Daniel H. Pink is the author of several provocative, best-selling books about business, work, creativity and behavior. His books include the New York Times bestsellers When and A Whole New Mind — as well as the #1 New York Times bestsellers Drive and To Sell is Human.
Dan’s books have been translated into 42 languages, and have sold millions of copies around the world.
1. Daniel H. Pink’s Key Findings and Messages
- A big mismatch exists between what science knows and what business does.
- Monetary rewards are poor motivational tools. Humans are motivated by their intrinsic desire for autonomy, mastery and purpose.
- We’re all in sales now – whether you are in a traditional sales job or seek to move others in some other way.
- Timing is everything when you want to optimize your performance and outcomes.
Traditional notions of management are great if you want compliance. But if you want engagement, self-direction works better.Daniel H. Pink
2. Why Do They Matter?
An overall theme in Pink’s work is to change the way companies view the modern workplace. He delves deeply into behavioral research to highlight the gap between what science knows and the habitual ways we structure our days and work. Turning conventional wisdom upside down, he offers novel, applicable solutions for enhancing productivity and life satisfaction.
3. To Understand Pink’s Work, Start Here
Daniel H. Pink’s 2017 TED talk, “The Puzzle of Motivation,” explores what motivates people and how company leaders can apply this research to their own organizations. He goes on to explain what social scientists know but most managers don’t: Traditional rewards aren’t as effective as we think. Viewed over 28 million times, his talk refocused the conversation around motivation from extrinsic to intrinsic factors.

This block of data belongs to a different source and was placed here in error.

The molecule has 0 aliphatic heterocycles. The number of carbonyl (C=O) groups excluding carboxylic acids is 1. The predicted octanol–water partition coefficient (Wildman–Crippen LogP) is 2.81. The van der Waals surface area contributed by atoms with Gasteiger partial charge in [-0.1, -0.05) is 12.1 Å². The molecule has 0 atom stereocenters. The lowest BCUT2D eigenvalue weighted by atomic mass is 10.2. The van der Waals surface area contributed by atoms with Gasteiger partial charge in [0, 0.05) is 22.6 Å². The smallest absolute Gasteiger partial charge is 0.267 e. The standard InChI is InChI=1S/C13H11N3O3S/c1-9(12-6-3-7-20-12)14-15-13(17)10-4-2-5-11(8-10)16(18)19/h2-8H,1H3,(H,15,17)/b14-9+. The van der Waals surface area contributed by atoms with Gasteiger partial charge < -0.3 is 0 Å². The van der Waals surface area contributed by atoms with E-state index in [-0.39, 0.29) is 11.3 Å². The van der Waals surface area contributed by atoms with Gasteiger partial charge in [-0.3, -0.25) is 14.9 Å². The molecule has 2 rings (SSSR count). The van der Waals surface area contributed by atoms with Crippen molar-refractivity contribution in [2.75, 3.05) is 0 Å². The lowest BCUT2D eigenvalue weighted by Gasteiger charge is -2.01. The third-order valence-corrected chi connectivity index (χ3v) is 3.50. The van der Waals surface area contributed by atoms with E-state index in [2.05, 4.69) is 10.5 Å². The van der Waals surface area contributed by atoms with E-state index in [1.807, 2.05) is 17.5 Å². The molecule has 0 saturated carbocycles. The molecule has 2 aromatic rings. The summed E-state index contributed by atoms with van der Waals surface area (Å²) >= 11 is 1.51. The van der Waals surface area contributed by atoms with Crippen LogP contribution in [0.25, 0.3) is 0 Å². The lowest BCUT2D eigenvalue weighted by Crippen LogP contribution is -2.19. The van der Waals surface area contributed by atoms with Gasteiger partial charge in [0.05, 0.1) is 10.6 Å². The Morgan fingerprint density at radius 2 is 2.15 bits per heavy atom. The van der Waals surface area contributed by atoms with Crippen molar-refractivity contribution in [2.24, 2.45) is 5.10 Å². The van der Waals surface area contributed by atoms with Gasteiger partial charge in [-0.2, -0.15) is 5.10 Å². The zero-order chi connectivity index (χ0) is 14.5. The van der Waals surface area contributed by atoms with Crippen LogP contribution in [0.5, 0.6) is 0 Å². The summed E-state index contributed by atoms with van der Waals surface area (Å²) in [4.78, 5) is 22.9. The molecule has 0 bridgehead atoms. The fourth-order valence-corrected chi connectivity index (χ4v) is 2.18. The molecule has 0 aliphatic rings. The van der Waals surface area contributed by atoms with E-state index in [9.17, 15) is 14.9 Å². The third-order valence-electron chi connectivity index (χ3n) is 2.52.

- Incentive-based rewards fail to inspire, dull thinking and block creativity.
- To motivate employees give them autonomy and the opportunity to learn and take on challenges.
- Above everything else, people want to be involved with something greater than themselves.
[The] new operating system for our businesses revolves around three elements: autonomy, mastery and purpose.Daniel H. Pink
4. Evaluate the Details: Pink’s Books
Drive: The Surprising Truth About What Motivates Us draws on 50 years of behavioral science to overturn the conventional wisdom about human motivation.
- Motivation 1.0 consists of our basic biological drives, such as seeking food and shelter for survival. Motivation 2.0 is the extrinsic system of rewards and punishments. Motivation 3.0 is powered by our intrinsic desires for autonomy, mastery and purpose.
- Most business leaders don’t understand human motivation. They mistakenly try to impel their employees with extrinsic rewards or punishments.
- People naturally want to improve, continuously and progressively, at whatever skill matters to them.
- People are most content and productive when they are working toward a higher purpose. Aware businesspeople now realize that purpose-driven organizations perform at a higher level.